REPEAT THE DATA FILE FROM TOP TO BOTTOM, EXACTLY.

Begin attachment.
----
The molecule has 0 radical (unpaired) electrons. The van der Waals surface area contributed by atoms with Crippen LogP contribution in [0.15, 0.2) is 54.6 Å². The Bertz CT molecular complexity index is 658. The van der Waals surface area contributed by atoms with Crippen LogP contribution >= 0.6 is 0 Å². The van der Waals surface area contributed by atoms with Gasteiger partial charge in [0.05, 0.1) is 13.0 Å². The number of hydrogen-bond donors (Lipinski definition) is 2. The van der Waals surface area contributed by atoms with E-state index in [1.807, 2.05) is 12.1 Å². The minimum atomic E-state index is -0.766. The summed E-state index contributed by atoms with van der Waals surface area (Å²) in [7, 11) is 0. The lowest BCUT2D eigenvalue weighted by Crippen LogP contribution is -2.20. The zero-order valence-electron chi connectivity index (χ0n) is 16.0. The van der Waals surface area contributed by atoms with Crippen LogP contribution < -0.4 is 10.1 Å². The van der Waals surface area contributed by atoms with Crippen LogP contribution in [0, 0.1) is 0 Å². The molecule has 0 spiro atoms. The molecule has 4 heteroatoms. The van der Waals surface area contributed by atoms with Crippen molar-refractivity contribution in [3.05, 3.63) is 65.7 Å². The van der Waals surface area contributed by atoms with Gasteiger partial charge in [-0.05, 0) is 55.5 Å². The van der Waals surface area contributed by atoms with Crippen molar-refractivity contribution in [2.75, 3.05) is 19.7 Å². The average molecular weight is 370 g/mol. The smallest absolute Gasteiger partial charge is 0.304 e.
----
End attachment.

The molecule has 0 radical (unpaired) electrons. The van der Waals surface area contributed by atoms with Crippen LogP contribution in [0.15, 0.2) is 54.6 Å². The Bertz CT molecular complexity index is 658. The van der Waals surface area contributed by atoms with Crippen LogP contribution >= 0.6 is 0 Å². The van der Waals surface area contributed by atoms with Gasteiger partial charge in [0.05, 0.1) is 13.0 Å². The number of hydrogen-bond donors (Lipinski definition) is 2. The van der Waals surface area contributed by atoms with E-state index in [1.807, 2.05) is 12.1 Å². The minimum atomic E-state index is -0.766. The summed E-state index contributed by atoms with van der Waals surface area (Å²) in [7, 11) is 0. The lowest BCUT2D eigenvalue weighted by Crippen LogP contribution is -2.20. The zero-order valence-electron chi connectivity index (χ0n) is 16.0. The van der Waals surface area contributed by atoms with Crippen LogP contribution < -0.4 is 10.1 Å². The van der Waals surface area contributed by atoms with Crippen LogP contribution in [0, 0.1) is 0 Å². The molecule has 0 spiro atoms. The molecule has 4 heteroatoms. The van der Waals surface area contributed by atoms with Crippen molar-refractivity contribution in [3.05, 3.63) is 65.7 Å². The van der Waals surface area contributed by atoms with Gasteiger partial charge in [-0.05, 0) is 55.5 Å². The van der Waals surface area contributed by atoms with Crippen molar-refractivity contribution in [2.75, 3.05) is 19.7 Å². The average molecular weight is 370 g/mol. The smallest absolute Gasteiger partial charge is 0.304 e.